In Burkina Faso, West Africa, one in five children dies before their fifth birthday. Since 2005 HFW has been working to improve the nutrition of approximately 4500 children under five in cooperation with a state-operated health center.

This work to fight malnutrition for infants and mothers was originally a government-run, nation-wide program but due to lack of funds most of the centers closed the program. HFW restarted the program at one of the health centers in the Koubri County, about 25km from the capital, using existing buildings and materials and re-hiring original staff.

Through health checks in the center and travelling check-ups in villages malnourished children can be identified by measuring their weight, and arm and head circumferences. Children who are diagnosed with malnutrition go to the center with their mothers for regular examinations. By measuring the weight of children and recording the degree of their development assessments can be made as to if they are growing appropriately for their age.

In addition, there are two prime concerns. The first is to teach mothers how to make nutritious, well-balanced porridge using easily accessible ingredients which most farms produce or which are sold locally including millets (cereal crops), a condiment made from Néré fruit called sumbala, peanuts, beans, salt, smoked fish, etc. Combining existing local ingredients it has become a good source of nutrition for children.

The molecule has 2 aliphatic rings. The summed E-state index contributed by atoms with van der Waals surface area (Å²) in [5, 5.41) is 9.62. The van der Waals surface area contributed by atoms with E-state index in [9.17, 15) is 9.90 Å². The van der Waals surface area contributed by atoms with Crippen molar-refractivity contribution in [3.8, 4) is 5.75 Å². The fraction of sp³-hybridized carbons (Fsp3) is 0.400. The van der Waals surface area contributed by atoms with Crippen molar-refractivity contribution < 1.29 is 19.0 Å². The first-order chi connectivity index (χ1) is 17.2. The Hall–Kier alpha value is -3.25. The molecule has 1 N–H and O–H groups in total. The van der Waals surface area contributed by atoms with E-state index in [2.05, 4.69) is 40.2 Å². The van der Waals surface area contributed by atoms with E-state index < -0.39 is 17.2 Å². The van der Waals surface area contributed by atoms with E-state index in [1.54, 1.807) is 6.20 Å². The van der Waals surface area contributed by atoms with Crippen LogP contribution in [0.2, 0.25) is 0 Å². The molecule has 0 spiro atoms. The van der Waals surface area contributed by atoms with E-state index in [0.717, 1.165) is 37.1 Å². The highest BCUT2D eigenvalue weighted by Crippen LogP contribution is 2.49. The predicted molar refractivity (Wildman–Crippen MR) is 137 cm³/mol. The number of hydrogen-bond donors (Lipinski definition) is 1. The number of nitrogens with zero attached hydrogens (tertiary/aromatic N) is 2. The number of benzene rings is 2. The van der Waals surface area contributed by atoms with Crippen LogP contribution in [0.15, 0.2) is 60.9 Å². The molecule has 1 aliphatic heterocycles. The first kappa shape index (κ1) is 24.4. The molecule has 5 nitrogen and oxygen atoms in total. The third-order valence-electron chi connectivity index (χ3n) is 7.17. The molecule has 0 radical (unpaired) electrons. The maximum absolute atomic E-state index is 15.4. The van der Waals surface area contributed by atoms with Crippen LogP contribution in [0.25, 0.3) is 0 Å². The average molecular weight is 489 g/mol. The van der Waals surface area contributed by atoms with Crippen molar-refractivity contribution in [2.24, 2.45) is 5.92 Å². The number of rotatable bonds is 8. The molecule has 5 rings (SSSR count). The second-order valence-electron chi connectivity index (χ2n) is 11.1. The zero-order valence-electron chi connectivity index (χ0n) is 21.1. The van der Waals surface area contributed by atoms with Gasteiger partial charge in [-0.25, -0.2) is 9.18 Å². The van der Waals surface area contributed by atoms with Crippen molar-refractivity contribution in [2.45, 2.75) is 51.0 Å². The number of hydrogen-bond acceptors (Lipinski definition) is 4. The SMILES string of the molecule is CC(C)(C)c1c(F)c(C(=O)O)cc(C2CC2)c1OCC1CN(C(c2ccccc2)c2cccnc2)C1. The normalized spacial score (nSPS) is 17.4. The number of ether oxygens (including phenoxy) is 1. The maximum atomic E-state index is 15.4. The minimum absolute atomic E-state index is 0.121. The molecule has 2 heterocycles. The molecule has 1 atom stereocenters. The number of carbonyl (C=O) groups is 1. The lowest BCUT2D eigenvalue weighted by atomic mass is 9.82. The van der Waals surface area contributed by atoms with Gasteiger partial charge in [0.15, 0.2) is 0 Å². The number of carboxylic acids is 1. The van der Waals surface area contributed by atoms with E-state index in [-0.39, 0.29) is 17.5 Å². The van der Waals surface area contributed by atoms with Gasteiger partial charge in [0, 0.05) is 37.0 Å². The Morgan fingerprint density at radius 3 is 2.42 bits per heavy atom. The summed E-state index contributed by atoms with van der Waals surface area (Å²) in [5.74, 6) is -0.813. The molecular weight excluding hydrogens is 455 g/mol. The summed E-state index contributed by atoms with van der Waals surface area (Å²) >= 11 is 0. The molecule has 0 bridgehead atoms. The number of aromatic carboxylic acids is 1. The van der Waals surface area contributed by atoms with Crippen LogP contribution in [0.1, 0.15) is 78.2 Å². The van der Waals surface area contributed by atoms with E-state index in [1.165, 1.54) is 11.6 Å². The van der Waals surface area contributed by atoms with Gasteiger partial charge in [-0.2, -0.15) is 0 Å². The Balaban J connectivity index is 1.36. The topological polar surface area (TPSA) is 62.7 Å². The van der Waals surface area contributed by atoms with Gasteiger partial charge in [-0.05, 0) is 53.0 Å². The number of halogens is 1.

Our second prime concern is the education of mothers. Guidance is given concerning the appropriate quality and correct frequency of meals for children, the best time to wean children off breast milk, sanitation and prevention against infectious diseases like malaria.

In year 2008 alone, over 600 infants had medical examinations. A total of 126 of these children improved their nutritional state through medical treatment and regular health examinations. During the four years of work in this region not one of the children who recovered from malnutrition has relapsed into an undernourished state. Due to this continued success, in 2008 HFW’s nutrition improvement project has been placed in the regional administration’s health policy. HFW will continue its work and report the results to the government, hoping the national government to restart these kinds of operations on a national scale.

Diagnosing malnutrition by measuring a child’s weight at a periodical health examination

Ingredients for nutritious porridge, locally available millets and peanuts

Teaching mothers sanitary practices to prevent diarrhea and malnutrition

Ref: Coping with food crisis from the perspective of nutrition, Seminar series, a year after the sudden rise in food prices No. 4. Co-organized by Africa Japan Forum, Japan International Volunteer Center, Meiji Gakuin University International Peace Research Institute, Hunger Free World joint sponsorship, Merck Medical Manual, The State of the World Children 2007, 2008, 2009, UNICEF, “An End to Children’s Hunger,” from the press release of UN World Food Programme, Tracking Progress on Child and Maternal Nutrition, UNICEF